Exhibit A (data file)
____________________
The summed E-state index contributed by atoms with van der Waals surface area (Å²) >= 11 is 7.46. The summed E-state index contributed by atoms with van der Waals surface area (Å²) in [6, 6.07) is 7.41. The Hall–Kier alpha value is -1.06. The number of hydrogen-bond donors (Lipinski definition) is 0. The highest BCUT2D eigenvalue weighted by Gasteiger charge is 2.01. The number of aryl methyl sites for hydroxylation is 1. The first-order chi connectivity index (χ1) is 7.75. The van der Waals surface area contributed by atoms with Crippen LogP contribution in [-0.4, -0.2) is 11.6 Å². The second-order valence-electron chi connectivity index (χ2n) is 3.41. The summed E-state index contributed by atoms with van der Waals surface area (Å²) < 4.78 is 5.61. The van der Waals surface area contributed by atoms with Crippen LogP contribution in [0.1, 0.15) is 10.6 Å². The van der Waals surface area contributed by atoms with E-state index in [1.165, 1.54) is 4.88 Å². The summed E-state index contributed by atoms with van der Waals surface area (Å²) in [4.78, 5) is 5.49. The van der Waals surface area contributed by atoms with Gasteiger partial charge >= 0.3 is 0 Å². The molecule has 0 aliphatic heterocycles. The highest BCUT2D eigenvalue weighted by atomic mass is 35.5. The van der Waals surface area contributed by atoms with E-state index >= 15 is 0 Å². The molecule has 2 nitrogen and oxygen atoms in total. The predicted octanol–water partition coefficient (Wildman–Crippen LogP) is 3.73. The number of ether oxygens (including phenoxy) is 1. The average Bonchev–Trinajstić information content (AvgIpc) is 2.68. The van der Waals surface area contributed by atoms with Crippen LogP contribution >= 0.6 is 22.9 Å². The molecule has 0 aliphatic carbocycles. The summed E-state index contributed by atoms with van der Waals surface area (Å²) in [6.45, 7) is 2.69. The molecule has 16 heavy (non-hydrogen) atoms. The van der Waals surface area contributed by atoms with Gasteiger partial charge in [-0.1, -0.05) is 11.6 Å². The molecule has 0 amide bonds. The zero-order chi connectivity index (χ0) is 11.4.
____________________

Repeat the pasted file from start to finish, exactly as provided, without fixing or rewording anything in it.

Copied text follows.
The summed E-state index contributed by atoms with van der Waals surface area (Å²) >= 11 is 7.46. The summed E-state index contributed by atoms with van der Waals surface area (Å²) in [6, 6.07) is 7.41. The Hall–Kier alpha value is -1.06. The number of hydrogen-bond donors (Lipinski definition) is 0. The highest BCUT2D eigenvalue weighted by Gasteiger charge is 2.01. The number of aryl methyl sites for hydroxylation is 1. The first-order chi connectivity index (χ1) is 7.75. The van der Waals surface area contributed by atoms with Crippen LogP contribution in [-0.4, -0.2) is 11.6 Å². The second-order valence-electron chi connectivity index (χ2n) is 3.41. The summed E-state index contributed by atoms with van der Waals surface area (Å²) < 4.78 is 5.61. The van der Waals surface area contributed by atoms with Crippen LogP contribution in [0.1, 0.15) is 10.6 Å². The van der Waals surface area contributed by atoms with E-state index in [1.165, 1.54) is 4.88 Å². The summed E-state index contributed by atoms with van der Waals surface area (Å²) in [4.78, 5) is 5.49. The van der Waals surface area contributed by atoms with Gasteiger partial charge >= 0.3 is 0 Å². The molecule has 0 aliphatic heterocycles. The highest BCUT2D eigenvalue weighted by atomic mass is 35.5. The van der Waals surface area contributed by atoms with E-state index >= 15 is 0 Å². The molecule has 2 nitrogen and oxygen atoms in total. The predicted octanol–water partition coefficient (Wildman–Crippen LogP) is 3.73. The number of ether oxygens (including phenoxy) is 1. The average Bonchev–Trinajstić information content (AvgIpc) is 2.68. The van der Waals surface area contributed by atoms with Crippen LogP contribution >= 0.6 is 22.9 Å². The molecule has 0 aliphatic carbocycles. The summed E-state index contributed by atoms with van der Waals surface area (Å²) in [6.45, 7) is 2.69. The molecule has 16 heavy (non-hydrogen) atoms. The van der Waals surface area contributed by atoms with Gasteiger partial charge in [-0.1, -0.05) is 11.6 Å². The molecule has 0 amide bonds. The zero-order chi connectivity index (χ0) is 11.4.